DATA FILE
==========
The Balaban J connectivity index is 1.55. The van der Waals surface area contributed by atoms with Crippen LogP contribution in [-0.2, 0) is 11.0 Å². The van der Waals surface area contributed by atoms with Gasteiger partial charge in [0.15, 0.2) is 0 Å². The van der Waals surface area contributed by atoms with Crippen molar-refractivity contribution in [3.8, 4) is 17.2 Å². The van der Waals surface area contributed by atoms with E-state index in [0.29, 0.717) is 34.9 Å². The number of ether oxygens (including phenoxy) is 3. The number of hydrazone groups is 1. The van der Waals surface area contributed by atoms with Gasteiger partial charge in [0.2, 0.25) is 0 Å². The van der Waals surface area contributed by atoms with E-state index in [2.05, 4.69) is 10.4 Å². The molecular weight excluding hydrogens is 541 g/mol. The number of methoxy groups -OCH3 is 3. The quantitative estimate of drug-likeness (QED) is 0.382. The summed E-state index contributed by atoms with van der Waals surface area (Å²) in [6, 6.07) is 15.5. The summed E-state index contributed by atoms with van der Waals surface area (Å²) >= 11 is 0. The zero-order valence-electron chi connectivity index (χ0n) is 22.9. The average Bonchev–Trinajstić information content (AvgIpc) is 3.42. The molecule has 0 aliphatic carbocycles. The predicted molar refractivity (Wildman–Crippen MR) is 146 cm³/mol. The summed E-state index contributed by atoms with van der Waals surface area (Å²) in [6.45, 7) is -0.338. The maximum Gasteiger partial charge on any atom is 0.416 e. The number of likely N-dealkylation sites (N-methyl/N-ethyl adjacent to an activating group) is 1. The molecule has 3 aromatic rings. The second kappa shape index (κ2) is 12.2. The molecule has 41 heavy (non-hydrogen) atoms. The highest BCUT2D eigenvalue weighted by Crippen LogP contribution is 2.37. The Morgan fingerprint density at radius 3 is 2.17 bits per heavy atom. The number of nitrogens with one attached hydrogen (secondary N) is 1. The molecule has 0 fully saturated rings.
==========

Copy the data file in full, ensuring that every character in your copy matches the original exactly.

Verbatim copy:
The Balaban J connectivity index is 1.55. The van der Waals surface area contributed by atoms with Crippen LogP contribution in [-0.2, 0) is 11.0 Å². The van der Waals surface area contributed by atoms with Gasteiger partial charge in [0.15, 0.2) is 0 Å². The van der Waals surface area contributed by atoms with Crippen molar-refractivity contribution in [3.8, 4) is 17.2 Å². The van der Waals surface area contributed by atoms with E-state index in [0.29, 0.717) is 34.9 Å². The number of ether oxygens (including phenoxy) is 3. The number of hydrazone groups is 1. The van der Waals surface area contributed by atoms with Gasteiger partial charge in [0.2, 0.25) is 0 Å². The van der Waals surface area contributed by atoms with E-state index in [2.05, 4.69) is 10.4 Å². The molecular weight excluding hydrogens is 541 g/mol. The number of methoxy groups -OCH3 is 3. The quantitative estimate of drug-likeness (QED) is 0.382. The summed E-state index contributed by atoms with van der Waals surface area (Å²) in [6, 6.07) is 15.5. The summed E-state index contributed by atoms with van der Waals surface area (Å²) >= 11 is 0. The zero-order valence-electron chi connectivity index (χ0n) is 22.9. The average Bonchev–Trinajstić information content (AvgIpc) is 3.42. The molecule has 0 aliphatic carbocycles. The predicted molar refractivity (Wildman–Crippen MR) is 146 cm³/mol. The summed E-state index contributed by atoms with van der Waals surface area (Å²) in [6.45, 7) is -0.338. The maximum Gasteiger partial charge on any atom is 0.416 e. The number of likely N-dealkylation sites (N-methyl/N-ethyl adjacent to an activating group) is 1. The molecule has 3 aromatic rings. The second kappa shape index (κ2) is 12.2. The molecule has 41 heavy (non-hydrogen) atoms. The highest BCUT2D eigenvalue weighted by Crippen LogP contribution is 2.37. The Morgan fingerprint density at radius 3 is 2.17 bits per heavy atom. The number of nitrogens with one attached hydrogen (secondary N) is 1. The molecule has 0 fully saturated rings.